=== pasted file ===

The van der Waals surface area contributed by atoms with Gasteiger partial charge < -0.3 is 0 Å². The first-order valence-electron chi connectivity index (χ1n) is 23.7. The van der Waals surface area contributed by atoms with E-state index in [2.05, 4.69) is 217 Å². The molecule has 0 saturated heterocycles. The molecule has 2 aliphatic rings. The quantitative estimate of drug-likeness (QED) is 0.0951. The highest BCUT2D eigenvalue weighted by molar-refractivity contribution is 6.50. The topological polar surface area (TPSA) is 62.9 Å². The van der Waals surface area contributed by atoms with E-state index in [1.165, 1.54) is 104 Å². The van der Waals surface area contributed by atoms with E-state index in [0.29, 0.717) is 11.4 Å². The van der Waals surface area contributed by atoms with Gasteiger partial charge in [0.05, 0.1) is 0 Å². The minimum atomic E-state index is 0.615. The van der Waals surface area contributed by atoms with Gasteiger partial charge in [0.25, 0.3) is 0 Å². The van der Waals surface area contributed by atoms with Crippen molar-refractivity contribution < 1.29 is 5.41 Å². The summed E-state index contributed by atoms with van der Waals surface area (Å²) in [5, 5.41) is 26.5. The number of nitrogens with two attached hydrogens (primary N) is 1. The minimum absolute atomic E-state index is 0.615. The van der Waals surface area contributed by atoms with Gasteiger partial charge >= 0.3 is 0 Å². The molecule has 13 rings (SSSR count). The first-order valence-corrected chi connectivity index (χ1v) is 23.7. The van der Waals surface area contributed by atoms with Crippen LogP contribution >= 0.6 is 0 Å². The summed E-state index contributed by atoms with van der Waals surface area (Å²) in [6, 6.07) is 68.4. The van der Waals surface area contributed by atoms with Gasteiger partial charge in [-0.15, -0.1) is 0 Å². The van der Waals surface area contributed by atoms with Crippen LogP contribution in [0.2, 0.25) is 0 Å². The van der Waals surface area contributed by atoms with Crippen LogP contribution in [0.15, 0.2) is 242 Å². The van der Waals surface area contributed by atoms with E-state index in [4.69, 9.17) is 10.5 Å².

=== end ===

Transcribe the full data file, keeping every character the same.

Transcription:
The van der Waals surface area contributed by atoms with Gasteiger partial charge < -0.3 is 0 Å². The first-order valence-electron chi connectivity index (χ1n) is 23.7. The van der Waals surface area contributed by atoms with E-state index in [2.05, 4.69) is 217 Å². The molecule has 0 saturated heterocycles. The molecule has 2 aliphatic rings. The quantitative estimate of drug-likeness (QED) is 0.0951. The highest BCUT2D eigenvalue weighted by molar-refractivity contribution is 6.50. The topological polar surface area (TPSA) is 62.9 Å². The van der Waals surface area contributed by atoms with E-state index in [1.165, 1.54) is 104 Å². The van der Waals surface area contributed by atoms with E-state index in [0.29, 0.717) is 11.4 Å². The van der Waals surface area contributed by atoms with Gasteiger partial charge in [0.05, 0.1) is 0 Å². The minimum atomic E-state index is 0.615. The van der Waals surface area contributed by atoms with Gasteiger partial charge in [0.25, 0.3) is 0 Å². The van der Waals surface area contributed by atoms with Crippen molar-refractivity contribution < 1.29 is 5.41 Å². The summed E-state index contributed by atoms with van der Waals surface area (Å²) in [5, 5.41) is 26.5. The number of nitrogens with two attached hydrogens (primary N) is 1. The minimum absolute atomic E-state index is 0.615. The van der Waals surface area contributed by atoms with Gasteiger partial charge >= 0.3 is 0 Å². The molecule has 13 rings (SSSR count). The first-order valence-corrected chi connectivity index (χ1v) is 23.7. The van der Waals surface area contributed by atoms with Crippen LogP contribution >= 0.6 is 0 Å². The summed E-state index contributed by atoms with van der Waals surface area (Å²) in [6, 6.07) is 68.4. The van der Waals surface area contributed by atoms with Gasteiger partial charge in [-0.15, -0.1) is 0 Å². The van der Waals surface area contributed by atoms with Crippen LogP contribution in [0.2, 0.25) is 0 Å². The van der Waals surface area contributed by atoms with Crippen LogP contribution in [0.15, 0.2) is 242 Å². The van der Waals surface area contributed by atoms with E-state index in [4.69, 9.17) is 10.5 Å².